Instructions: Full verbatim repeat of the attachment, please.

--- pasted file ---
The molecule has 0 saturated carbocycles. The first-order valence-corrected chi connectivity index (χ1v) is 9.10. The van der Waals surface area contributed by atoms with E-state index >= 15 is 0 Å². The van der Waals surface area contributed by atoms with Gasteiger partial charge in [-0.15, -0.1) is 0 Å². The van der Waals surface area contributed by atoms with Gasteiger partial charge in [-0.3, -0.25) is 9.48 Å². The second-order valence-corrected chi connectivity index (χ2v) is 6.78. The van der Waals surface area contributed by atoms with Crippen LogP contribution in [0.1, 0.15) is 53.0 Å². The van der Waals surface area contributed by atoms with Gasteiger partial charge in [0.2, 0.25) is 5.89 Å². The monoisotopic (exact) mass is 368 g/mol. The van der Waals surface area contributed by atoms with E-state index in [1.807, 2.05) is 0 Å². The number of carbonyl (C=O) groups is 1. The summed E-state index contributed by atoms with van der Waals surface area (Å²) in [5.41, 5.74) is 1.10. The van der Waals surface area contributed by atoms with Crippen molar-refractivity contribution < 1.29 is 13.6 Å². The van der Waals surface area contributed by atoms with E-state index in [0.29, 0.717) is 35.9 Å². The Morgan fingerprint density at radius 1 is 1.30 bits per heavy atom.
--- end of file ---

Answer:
The molecule has 0 saturated carbocycles. The first-order valence-corrected chi connectivity index (χ1v) is 9.10. The van der Waals surface area contributed by atoms with E-state index >= 15 is 0 Å². The van der Waals surface area contributed by atoms with Gasteiger partial charge in [-0.15, -0.1) is 0 Å². The van der Waals surface area contributed by atoms with Gasteiger partial charge in [-0.3, -0.25) is 9.48 Å². The second-order valence-corrected chi connectivity index (χ2v) is 6.78. The van der Waals surface area contributed by atoms with Crippen LogP contribution in [0.1, 0.15) is 53.0 Å². The van der Waals surface area contributed by atoms with Gasteiger partial charge in [0.2, 0.25) is 5.89 Å². The monoisotopic (exact) mass is 368 g/mol. The van der Waals surface area contributed by atoms with E-state index in [1.807, 2.05) is 0 Å². The number of carbonyl (C=O) groups is 1. The summed E-state index contributed by atoms with van der Waals surface area (Å²) in [5.41, 5.74) is 1.10. The van der Waals surface area contributed by atoms with Crippen molar-refractivity contribution < 1.29 is 13.6 Å². The van der Waals surface area contributed by atoms with E-state index in [0.29, 0.717) is 35.9 Å². The Morgan fingerprint density at radius 1 is 1.30 bits per heavy atom.